Union Square Cookie Tour

Trena may have the White House as part of her holiday experience. But, I’ve got Union Square and the H.L. Mencken House around the corner :-).  In addition to the Christmas Tree Farm experience, my holiday-themed weekend included the 26th annual Union Square Christmas Cookie Tour.

 Homeowners in historic Union Square open up their 19th century homes to participants. Each house bakes a different cookie too.

The neighborhood is on the National Register of Historic Places district. I had some serious house envy. On average, the houses are around 2500 to 3,000 sq ft, 4 bedroom / 4 bathrooms. Oy.

One homeowner said that during the 1800s there were 19 servants that worked in the home!

I didn’t take the best / most useful photos for blogging.  I was all caught up in getting cookies. Plus, it felt a little strange photographing someone’s house. But, here are a few highlights.

This house with the nutcracker collection has nine fireplaces, eight of which are in operation. The one below is in the kitchen. Can you imagine??

While some houses kept the super traditional look. Others went with a more modern decor.

Including this house that hung doors from the set of HBO’s the Wire. These were used as the fictional police department on the show.

Here’s the Christmas tree in the same house. Upside down! I didn’t know that was a thing.

More of the infamous marble steps of Baltimore.

The renovated bathrooms make me want to drool

And other homes of the more modern home were the exposed brick

If you are in the area next Christmas, I recommend you take the tour. It’s got great history, it’s fun to see how people decorate and renovate their homes and a wonderful introduction to this historic area.

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12 thoughts on “Union Square Cookie Tour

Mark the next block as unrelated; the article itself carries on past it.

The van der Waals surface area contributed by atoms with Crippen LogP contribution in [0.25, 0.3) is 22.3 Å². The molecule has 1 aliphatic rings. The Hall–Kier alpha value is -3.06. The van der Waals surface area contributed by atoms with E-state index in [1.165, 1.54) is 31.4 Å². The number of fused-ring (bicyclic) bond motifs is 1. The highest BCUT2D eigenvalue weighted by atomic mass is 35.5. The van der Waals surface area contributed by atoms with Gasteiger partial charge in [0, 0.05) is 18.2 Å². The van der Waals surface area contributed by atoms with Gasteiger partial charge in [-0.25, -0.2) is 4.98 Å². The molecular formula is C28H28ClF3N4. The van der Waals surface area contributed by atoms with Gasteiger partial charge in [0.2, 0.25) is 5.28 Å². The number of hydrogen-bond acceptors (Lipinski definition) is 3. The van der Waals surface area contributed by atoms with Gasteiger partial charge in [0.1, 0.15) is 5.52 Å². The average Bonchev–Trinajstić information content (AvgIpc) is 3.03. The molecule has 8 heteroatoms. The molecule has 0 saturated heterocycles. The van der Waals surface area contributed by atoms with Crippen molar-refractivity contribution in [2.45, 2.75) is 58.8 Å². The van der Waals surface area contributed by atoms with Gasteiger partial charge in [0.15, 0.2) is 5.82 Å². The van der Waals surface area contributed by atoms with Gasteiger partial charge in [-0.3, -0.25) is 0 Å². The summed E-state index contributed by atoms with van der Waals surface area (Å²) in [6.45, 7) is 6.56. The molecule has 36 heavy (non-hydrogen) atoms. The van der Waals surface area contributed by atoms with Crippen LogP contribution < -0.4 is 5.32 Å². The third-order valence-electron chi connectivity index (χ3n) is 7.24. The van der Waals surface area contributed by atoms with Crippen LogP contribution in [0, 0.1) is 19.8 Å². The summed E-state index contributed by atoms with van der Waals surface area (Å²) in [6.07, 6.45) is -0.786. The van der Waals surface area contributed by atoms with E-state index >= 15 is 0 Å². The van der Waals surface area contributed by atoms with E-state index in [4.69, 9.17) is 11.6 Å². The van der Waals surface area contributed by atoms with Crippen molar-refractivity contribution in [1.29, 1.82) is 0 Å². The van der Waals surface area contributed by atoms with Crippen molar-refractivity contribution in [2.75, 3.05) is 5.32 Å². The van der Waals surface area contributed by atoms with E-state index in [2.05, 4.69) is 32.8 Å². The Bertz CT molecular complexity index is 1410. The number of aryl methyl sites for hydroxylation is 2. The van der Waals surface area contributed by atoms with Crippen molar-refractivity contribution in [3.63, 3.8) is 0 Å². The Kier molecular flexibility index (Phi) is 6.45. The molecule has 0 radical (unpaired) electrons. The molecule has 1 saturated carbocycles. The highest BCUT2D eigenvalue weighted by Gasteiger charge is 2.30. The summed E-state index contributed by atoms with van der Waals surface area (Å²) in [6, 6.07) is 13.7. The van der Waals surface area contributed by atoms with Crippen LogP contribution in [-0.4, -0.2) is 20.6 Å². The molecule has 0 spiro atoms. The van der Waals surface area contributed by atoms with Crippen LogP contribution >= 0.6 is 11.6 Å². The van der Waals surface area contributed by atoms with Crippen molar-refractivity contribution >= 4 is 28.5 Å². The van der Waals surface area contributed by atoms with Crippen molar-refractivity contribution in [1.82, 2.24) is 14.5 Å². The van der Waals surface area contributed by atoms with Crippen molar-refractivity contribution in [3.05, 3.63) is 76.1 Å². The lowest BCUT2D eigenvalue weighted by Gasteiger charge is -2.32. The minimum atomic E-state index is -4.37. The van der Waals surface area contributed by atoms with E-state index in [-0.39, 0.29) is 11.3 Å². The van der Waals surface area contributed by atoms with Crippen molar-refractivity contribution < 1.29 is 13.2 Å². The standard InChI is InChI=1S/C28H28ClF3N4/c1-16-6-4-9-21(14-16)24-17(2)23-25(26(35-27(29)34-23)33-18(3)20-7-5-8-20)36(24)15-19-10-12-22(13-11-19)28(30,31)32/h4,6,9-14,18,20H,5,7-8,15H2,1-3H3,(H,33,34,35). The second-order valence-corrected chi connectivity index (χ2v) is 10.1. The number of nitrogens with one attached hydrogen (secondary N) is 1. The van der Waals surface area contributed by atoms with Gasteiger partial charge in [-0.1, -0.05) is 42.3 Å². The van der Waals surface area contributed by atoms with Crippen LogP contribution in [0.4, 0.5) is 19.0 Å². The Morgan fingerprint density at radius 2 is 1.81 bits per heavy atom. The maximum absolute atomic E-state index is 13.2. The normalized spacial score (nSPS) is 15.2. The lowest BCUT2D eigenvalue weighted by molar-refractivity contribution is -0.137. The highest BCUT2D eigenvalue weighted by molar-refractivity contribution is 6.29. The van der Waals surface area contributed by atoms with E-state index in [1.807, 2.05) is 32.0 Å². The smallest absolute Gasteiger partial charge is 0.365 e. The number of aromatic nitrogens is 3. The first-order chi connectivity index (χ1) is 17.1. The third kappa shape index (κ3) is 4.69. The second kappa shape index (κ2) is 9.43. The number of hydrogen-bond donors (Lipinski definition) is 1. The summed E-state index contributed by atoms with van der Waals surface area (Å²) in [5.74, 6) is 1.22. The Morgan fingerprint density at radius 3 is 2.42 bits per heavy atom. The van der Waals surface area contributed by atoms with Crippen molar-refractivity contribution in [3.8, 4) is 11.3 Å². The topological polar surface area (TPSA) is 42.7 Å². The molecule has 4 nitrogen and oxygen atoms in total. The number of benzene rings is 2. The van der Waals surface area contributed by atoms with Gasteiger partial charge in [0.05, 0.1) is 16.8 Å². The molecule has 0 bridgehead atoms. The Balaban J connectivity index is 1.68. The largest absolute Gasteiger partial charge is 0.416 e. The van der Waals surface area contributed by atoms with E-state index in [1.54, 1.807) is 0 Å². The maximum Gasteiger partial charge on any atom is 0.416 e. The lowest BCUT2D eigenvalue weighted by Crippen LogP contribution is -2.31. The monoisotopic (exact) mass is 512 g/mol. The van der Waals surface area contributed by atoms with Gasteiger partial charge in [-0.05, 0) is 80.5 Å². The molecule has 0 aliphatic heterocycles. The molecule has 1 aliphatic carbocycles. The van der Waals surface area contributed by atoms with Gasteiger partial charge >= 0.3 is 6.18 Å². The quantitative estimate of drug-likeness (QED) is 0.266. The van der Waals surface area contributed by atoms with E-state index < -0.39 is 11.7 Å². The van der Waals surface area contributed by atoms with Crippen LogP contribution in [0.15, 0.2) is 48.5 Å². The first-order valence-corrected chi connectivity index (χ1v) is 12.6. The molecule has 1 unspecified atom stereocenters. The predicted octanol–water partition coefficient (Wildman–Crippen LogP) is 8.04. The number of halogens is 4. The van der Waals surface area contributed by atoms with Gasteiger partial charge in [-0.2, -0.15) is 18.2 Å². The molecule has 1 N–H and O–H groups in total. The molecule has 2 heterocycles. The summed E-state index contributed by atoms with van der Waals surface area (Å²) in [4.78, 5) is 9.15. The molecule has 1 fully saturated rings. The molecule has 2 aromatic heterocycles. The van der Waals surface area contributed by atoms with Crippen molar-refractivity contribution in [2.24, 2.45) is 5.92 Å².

1. You can never have enough boots and booze! It’s all about Jack, Jim and scooting around the house. Great picture !

  2. Can’t find the link now, but read recently about Christmas tree tradition not being brought to Britain by Prince Albert (Victoria’s husband) as popularly believed, but by Queen Charlotte (wife of King George III “Mad King G.”) in the 1700s. It was common to hang the trees and I’ve seen something about hanging them upside down, but doesn’t seem to lend itself to decorating in the same way. Love the tour – thanks so much – particularly the working fireplaces! We have four fireplaces here, but two are now just for show and two have gas fires…much of Britain is smoke-free, meaning only very particular kinds of wood or coal stoves allowed… Probably just as well for my asthma, but sad all the same.

  3. That looks like an awesome tour of old historic homes. I will try to catch that next year. Thanks for the tip!

  4. Shelley’s right — Albert hung his Christmas trees upside down, above the banquet tables. It makes a lot of sense, actually, and if we had a castle to do it in, we’d do it, too. It would minimize the feline re-decoration efforts.

    The one I saw (in a museum re-creation?) was quite lush and laden with decorations, though, nothing like the spare modern one on your tour.

  5. I’ve never done the tour, but a friend of my sister’s used to live around Hollins Square. The houses are huge, as I recall – 4 storeys or so, and they go one forever! Kind of like a number of the houses in Reservoir Hill. And there is a fantastic block of rowhouses on Carey Street in the same area – big, cream colored ones with ironwork detailing, that look like they’ve been transplanted out of London into Southwest Baltimore. I drool badly every time I drive by, even though I have no desire to live over there. I like my nieghbors too much! :-) I have to admit Iove the upside down Christmas tree in the one house, though. It would be so much harder for wagging dog butts to take out ornaments that way! :-)

  6. Ooooh, I haven’t done the tour in more than a dozen years but you summed it up perfectly. Goodies to eat and wonderful homes to gawk at while munching.

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